Brief report| Volume 27, ISSUE 7, P744-747, August 2012

Symmetry of foot alignment and ankle flexibility in paediatric Charcot–Marie–Tooth disease



      Charcot–Marie–Tooth disease is the most common inherited nerve disorder and typically presents with pes cavus foot deformity and ankle equinus during childhood. Level in the variation of symmetry of musculoskeletal lower limb involvement across the clinical population is unknown, despite early reports describing gross asymmetry.


      We measured foot alignment and ankle flexibility of the left and right limbs using accurate and reliable standardised paediatric outcome measures in 172 patients aged 3–20 years with a variety of disease subtypes recruited from the United States, United Kingdom, Italy and Australia.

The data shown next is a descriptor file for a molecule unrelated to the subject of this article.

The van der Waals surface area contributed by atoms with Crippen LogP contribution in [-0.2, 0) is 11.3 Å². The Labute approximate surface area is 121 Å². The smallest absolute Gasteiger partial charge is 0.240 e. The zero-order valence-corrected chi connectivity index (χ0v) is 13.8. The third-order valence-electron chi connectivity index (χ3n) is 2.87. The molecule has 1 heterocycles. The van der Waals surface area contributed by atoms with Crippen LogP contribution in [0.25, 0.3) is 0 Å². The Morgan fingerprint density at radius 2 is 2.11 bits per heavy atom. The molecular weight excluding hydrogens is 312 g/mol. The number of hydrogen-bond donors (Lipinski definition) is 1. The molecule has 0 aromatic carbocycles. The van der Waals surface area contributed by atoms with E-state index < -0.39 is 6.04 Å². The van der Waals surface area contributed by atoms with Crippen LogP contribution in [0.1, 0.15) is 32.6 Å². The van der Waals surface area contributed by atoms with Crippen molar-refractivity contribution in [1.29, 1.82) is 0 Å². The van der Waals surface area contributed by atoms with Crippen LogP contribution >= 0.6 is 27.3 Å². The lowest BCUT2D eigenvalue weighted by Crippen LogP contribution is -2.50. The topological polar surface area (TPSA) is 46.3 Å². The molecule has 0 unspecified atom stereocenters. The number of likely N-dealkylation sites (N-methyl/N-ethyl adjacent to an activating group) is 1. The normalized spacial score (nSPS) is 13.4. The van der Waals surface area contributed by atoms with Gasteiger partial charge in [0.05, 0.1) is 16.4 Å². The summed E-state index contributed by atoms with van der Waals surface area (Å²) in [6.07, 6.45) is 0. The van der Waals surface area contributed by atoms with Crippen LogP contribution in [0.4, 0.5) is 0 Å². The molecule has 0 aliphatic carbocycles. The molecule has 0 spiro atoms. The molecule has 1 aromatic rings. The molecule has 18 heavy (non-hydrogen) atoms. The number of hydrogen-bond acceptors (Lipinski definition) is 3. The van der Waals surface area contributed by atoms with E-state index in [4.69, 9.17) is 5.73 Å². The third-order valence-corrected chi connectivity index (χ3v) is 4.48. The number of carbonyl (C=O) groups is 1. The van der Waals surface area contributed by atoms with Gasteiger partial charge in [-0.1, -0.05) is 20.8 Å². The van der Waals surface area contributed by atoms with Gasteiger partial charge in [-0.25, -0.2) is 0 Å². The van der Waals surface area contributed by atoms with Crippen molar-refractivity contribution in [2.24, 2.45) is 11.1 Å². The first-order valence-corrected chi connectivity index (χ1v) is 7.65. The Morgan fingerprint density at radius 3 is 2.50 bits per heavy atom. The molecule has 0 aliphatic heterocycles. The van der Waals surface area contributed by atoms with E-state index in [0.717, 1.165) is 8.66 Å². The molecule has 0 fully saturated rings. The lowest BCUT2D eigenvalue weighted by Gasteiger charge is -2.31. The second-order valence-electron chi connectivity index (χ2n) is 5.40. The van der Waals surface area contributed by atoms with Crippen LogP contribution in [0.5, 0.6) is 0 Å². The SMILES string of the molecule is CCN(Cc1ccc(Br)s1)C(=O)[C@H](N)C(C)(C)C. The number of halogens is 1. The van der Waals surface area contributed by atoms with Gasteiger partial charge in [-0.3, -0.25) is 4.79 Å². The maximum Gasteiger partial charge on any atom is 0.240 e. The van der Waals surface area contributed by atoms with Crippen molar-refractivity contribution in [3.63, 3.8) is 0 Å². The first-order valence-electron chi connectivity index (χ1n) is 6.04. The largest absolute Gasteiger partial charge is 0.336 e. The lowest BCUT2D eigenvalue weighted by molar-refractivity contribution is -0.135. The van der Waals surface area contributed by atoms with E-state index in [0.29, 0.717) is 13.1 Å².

While a large range of differences existed between left and right feet for a small proportion of children, there was no overall significant difference between limbs.


      There are two important implications of these findings. Children with Charcot–Marie–Tooth disease generally exhibit symmetrical foot alignment and ankle flexibility between limbs. As such, analysing one limb only for biomechanical-related research is appropriate and satisfies the independence requirements for statistical analysis. However, because there are large differences between feet for a small proportion of children, an individualised limb-focused approach to clinical care is required.


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